MM-DD  HH:MM:SS  status  state  pkg  installed-version’  for status change updates;
              ‘YYYY-MM-DD HH:MM:SS action pkg installed-version  available-version’  for  actions
              where  action is one of install, upgrade, configure, trigproc, disappear, remove or
              purge; and ‘YYYY-MM-DD HH:MM:SS conffile filename decision’  for  conffile  changes
              where decision is either install or keep.

              Do not try to verify package signatures.

              Do  not  run  any  triggers  in this run (since dpkg 1.14.17), but activations will
              still be recorded.  If used with --configure  package  or  --triggers-only  package
              then  the  named  package postinst will still be run even if only a triggers run is
              needed. Use of this option may leave packages in the improper triggers-awaited  and
              triggers-pending  states.  This  can  be  fixed  later by running: dpkg --configure

              Cancels a previous --no-triggers (since dpkg 1.14.17).

   External environment
       PATH   This variable is expected to be defined in the environment and point to the  system
              paths  where several required programs are to be found. If it's not set or the pro‐
              grams are not found, dpkg will abort.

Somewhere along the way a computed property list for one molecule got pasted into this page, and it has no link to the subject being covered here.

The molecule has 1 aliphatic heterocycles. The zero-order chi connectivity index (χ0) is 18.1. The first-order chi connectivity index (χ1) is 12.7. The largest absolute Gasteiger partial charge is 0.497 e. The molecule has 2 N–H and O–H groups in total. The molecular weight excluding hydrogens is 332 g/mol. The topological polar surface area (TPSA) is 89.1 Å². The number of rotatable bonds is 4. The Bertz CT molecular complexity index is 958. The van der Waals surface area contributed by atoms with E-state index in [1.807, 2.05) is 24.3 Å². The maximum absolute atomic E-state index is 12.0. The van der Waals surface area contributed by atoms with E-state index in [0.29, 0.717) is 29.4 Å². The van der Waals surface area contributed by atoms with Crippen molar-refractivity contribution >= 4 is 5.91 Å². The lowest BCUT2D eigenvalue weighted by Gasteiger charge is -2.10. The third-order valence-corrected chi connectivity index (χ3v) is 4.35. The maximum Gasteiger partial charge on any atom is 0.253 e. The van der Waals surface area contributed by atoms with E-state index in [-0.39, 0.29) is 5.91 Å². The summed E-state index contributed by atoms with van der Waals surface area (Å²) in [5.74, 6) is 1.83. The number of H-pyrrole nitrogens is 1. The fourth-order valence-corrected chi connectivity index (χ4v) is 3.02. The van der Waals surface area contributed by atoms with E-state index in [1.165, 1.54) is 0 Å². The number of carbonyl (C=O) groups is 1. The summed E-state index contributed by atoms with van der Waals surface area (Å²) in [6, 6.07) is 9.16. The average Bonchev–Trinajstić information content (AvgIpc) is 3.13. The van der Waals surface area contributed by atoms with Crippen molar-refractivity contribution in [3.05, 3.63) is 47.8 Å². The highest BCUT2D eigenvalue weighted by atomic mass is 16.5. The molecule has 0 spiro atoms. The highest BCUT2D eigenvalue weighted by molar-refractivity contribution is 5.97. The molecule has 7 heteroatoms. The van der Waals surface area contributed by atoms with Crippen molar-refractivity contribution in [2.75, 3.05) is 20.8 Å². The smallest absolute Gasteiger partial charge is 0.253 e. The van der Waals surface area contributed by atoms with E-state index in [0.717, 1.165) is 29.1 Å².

HOME   If set, dpkg will use it as the directory from which to read the user specific con‐
              figuration file.

       TMPDIR If  set,  dpkg  will use it as the directory in which to create temporary files and

       PAGER  The program dpkg will execute when displaying the conffiles.

       SHELL  The program dpkg will execute when starting a new interactive shell.

              Sets the number of columns dpkg should use when  displaying  formatted  text.  Cur‐
              rently only used by -l.

   Internal environment
              Defined  by  dpkg on the shell spawned on the conffile prompt to examine the situa‐
              tion (since dpkg 1.15.6).  Current valid value: conffile-prompt.

              Defined by dpkg on the shell spawned on the conffile prompt to examine  the  situa‐
              tion (since dpkg 1.15.6).  Contains the path to the old conffile.

              Defined  by  dpkg on the shell spawned on the conffile prompt to examine the situa‐
              tion (since dpkg 1.15.6).  Contains the path to the new conffile.

              Defined by dpkg on the shell spawned when  executing  a  hook  action  (since  dpkg
              1.15.4).  Contains the current dpkg action.

              Defined  by  dpkg  on  the maintainer script environment to the version of the cur‐
              rently running dpkg instance (since dpkg 1.14.17).

              Defined by dpkg on the maintainer script environment  to  the  (non-arch-qualified)
              package name being handled (since dpkg 1.14.17).

              Defined  by  dpkg  on  the  maintainer  script environment to the package reference
              count, i.e. the number of package instances with a state greater than not-installed
              (since dpkg 1.17.2).